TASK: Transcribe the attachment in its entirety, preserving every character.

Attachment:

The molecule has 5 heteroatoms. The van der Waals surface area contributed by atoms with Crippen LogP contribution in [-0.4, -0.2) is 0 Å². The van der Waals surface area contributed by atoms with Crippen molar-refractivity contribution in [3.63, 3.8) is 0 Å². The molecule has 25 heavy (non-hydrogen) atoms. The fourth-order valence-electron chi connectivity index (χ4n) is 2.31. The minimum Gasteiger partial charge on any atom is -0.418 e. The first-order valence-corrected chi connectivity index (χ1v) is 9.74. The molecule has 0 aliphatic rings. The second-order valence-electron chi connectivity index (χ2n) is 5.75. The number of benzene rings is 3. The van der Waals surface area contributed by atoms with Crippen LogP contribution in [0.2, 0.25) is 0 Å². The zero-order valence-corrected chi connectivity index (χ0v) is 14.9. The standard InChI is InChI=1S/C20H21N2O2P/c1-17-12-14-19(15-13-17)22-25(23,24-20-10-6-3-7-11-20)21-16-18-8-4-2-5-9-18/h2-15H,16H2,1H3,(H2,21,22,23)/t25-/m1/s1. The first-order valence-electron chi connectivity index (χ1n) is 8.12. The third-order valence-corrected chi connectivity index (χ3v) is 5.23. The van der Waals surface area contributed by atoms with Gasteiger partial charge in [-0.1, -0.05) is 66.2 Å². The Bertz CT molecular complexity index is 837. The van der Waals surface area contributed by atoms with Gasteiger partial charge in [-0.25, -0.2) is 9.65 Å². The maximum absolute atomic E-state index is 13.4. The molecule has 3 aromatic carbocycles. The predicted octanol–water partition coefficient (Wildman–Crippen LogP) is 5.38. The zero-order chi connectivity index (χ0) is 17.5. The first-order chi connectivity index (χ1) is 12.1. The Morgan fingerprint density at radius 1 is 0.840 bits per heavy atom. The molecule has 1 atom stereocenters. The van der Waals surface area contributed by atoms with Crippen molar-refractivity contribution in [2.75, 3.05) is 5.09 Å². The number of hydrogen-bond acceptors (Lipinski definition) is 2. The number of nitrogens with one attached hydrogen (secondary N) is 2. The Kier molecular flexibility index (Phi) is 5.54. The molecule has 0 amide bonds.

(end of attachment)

The molecule has 5 heteroatoms. The van der Waals surface area contributed by atoms with Crippen LogP contribution in [-0.4, -0.2) is 0 Å². The van der Waals surface area contributed by atoms with Crippen molar-refractivity contribution in [3.63, 3.8) is 0 Å². The molecule has 25 heavy (non-hydrogen) atoms. The fourth-order valence-electron chi connectivity index (χ4n) is 2.31. The minimum Gasteiger partial charge on any atom is -0.418 e. The first-order valence-corrected chi connectivity index (χ1v) is 9.74. The molecule has 0 aliphatic rings. The second-order valence-electron chi connectivity index (χ2n) is 5.75. The number of benzene rings is 3. The van der Waals surface area contributed by atoms with Crippen LogP contribution in [0.2, 0.25) is 0 Å². The zero-order valence-corrected chi connectivity index (χ0v) is 14.9. The standard InChI is InChI=1S/C20H21N2O2P/c1-17-12-14-19(15-13-17)22-25(23,24-20-10-6-3-7-11-20)21-16-18-8-4-2-5-9-18/h2-15H,16H2,1H3,(H2,21,22,23)/t25-/m1/s1. The first-order valence-electron chi connectivity index (χ1n) is 8.12. The third-order valence-corrected chi connectivity index (χ3v) is 5.23. The van der Waals surface area contributed by atoms with Gasteiger partial charge in [-0.1, -0.05) is 66.2 Å². The Bertz CT molecular complexity index is 837. The van der Waals surface area contributed by atoms with Gasteiger partial charge in [-0.25, -0.2) is 9.65 Å². The maximum absolute atomic E-state index is 13.4. The molecule has 3 aromatic carbocycles. The predicted octanol–water partition coefficient (Wildman–Crippen LogP) is 5.38. The zero-order chi connectivity index (χ0) is 17.5. The first-order chi connectivity index (χ1) is 12.1. The Morgan fingerprint density at radius 1 is 0.840 bits per heavy atom. The molecule has 1 atom stereocenters. The van der Waals surface area contributed by atoms with Crippen molar-refractivity contribution in [2.75, 3.05) is 5.09 Å². The number of hydrogen-bond acceptors (Lipinski definition) is 2. The number of nitrogens with one attached hydrogen (secondary N) is 2. The Kier molecular flexibility index (Phi) is 5.54. The molecule has 0 amide bonds.